How marketers can earn their seat at the boardroom table
Azadeh Williams writes about how organisations who are serious about remaining competitive and understanding the changing nature of consumer demands need to bring marketing to the boardroom.
With the proliferation of data-driven marketing and sophisticated lead generation tactics, marketing is a critical function of any business. Marketing fuels the revenue engine of companies. Yet, while legal, accounting, IT and HR are now firmly cementing their spots in the boardroom, the marketer is still the last to join.
So, why is marketing still being treated like ‘the colouring-in department’ and CMOs rarely offered a seat at the boardroom table?
The missing piece
As early as 2013, the notion of marketers needing a seat at the boardroom was raised. The paper addressing it was issued by Australian Marketing Institute (AMI) and Deloitte. The paper was Marketing’s Role in the Boardroom – An Evaluation Framework for Boards and Directors. In it, it noted that in the age of digital disruption, boards have been far too slow to welcome marketers to the boardroom:
“For many organisations, marketing is the fuel that powers business strategy. It is intrinsic to how organisations develop and position their services and offerings, approach and deliver customer service and satisfaction. This is how they connect and communicate with other businesses and the community. Ultimately, marketing is critical to how organisations find and keep customers, make money and grow.”
Yet despite its importance, few organisations have still yet to grant marketing a seat at the boardroom table. In fact, recent reports show that only 26 percent of CMOs regularly attend board meetings. Alarmingly, according to Spencer Stuart via Forbes, less than 1 percent of board seats in the Fortune 1000 have been held by active marketers.
According to the AMI report, a reason for marketers missing at the board is there remains an absence of a ‘clear, embedded formula’ for marketing effects on business strategy success. This makes it difficult to factor into board governance and oversight.
Key tips to make marketing ‘boardroom friendly’
There’s little point in arguing for a seat when the table doesn’t understand what you’re saying. Marketers need to learn the language of the table and clearly demonstrate how marketing can add value to a business.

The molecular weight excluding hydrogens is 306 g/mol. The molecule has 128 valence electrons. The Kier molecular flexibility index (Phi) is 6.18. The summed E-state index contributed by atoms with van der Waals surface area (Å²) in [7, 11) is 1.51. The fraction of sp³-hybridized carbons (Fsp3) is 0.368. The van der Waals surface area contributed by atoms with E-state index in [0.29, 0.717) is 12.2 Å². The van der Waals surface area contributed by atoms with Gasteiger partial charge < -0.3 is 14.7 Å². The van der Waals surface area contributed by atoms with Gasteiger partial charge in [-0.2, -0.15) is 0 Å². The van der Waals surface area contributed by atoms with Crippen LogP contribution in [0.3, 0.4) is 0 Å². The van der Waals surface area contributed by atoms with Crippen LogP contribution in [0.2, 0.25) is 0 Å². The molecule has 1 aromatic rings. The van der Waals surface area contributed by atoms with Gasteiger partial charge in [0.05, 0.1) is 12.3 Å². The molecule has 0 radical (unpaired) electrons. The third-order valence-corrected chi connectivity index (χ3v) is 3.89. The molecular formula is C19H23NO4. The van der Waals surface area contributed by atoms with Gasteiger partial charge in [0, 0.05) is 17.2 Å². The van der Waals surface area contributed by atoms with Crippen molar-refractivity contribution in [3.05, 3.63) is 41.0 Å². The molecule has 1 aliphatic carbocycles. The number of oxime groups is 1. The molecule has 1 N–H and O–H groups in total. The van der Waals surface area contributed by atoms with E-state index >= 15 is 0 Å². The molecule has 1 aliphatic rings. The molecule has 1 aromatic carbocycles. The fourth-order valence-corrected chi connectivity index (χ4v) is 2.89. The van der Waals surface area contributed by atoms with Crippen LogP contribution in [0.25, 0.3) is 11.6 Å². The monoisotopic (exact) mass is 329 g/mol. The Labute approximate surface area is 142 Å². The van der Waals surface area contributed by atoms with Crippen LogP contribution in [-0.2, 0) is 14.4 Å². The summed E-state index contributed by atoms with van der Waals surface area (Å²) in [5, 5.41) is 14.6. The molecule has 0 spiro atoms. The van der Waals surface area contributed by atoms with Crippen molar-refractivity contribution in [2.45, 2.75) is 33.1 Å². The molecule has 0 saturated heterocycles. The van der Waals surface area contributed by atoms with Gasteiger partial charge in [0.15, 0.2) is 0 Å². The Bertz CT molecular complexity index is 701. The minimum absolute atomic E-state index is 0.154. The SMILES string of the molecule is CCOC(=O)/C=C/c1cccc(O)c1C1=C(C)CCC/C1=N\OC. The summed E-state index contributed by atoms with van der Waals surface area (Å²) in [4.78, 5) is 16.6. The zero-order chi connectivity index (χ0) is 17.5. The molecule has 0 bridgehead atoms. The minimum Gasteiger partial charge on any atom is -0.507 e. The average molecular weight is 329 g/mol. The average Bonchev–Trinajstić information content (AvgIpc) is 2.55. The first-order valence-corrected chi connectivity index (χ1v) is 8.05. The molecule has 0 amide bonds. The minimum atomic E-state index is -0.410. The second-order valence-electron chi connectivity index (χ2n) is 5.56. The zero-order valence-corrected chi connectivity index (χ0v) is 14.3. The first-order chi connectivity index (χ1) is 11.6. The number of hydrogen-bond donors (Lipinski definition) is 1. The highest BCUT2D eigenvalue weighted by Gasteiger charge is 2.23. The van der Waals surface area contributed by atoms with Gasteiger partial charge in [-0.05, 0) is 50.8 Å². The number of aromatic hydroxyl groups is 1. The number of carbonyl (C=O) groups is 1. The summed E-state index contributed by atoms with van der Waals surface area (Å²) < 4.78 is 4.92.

There are tips to ensure you’re presenting marketing to the board in the most palatable way:
- Strategy and planning: Assess the alignment of your marketing strategy with overall corporate planning and financial objectives. Marketers also need to ensure all strategic planning has comprehensively identified major marketing economic, industry and environmental threats and challenges.
- Capability and resources: Demonstrate your chosen strategy has the right resources, talent, technology and capability to support its execution.
- Marketing assets: Explain the sources and value of your marketing assets. Including your company’s brand, customer base and partner relationships
- Outcomes and objectives: Report on the right metrics and prove marketing is driving growth. Key marketing objectives and activities need to be explained to the board clearly, with results and commercial outcomes regularly shared to ensure full transparency and accountability.
- Budget and investment: Speak the financial language of the business. Make hard business cases for spending. Evaluate period performance forecasts based on planned marketing investment and assess whether proposed levels of investment in marketing assets are appropriate to realising wider business strategic plans. This is where the CFO can be your greatest ally.
Sales and marketing alignment
Marketers being at the boardroom level really is the missing part of the equation. There’s a huge opportunity for organisations to get a real competitive advantage by having marketing leaders in the boardroom mix.
But it’s time to let go of the outdated notion that only sales drives revenue. When sales and marketing integrate into a revenue pipeline, so too does the common language and metrics. This ensures that goals, initiatives and promotions are aligned across the departments. In turn demonstrating to the board the value marketing brings to business alignment and competitive advantage.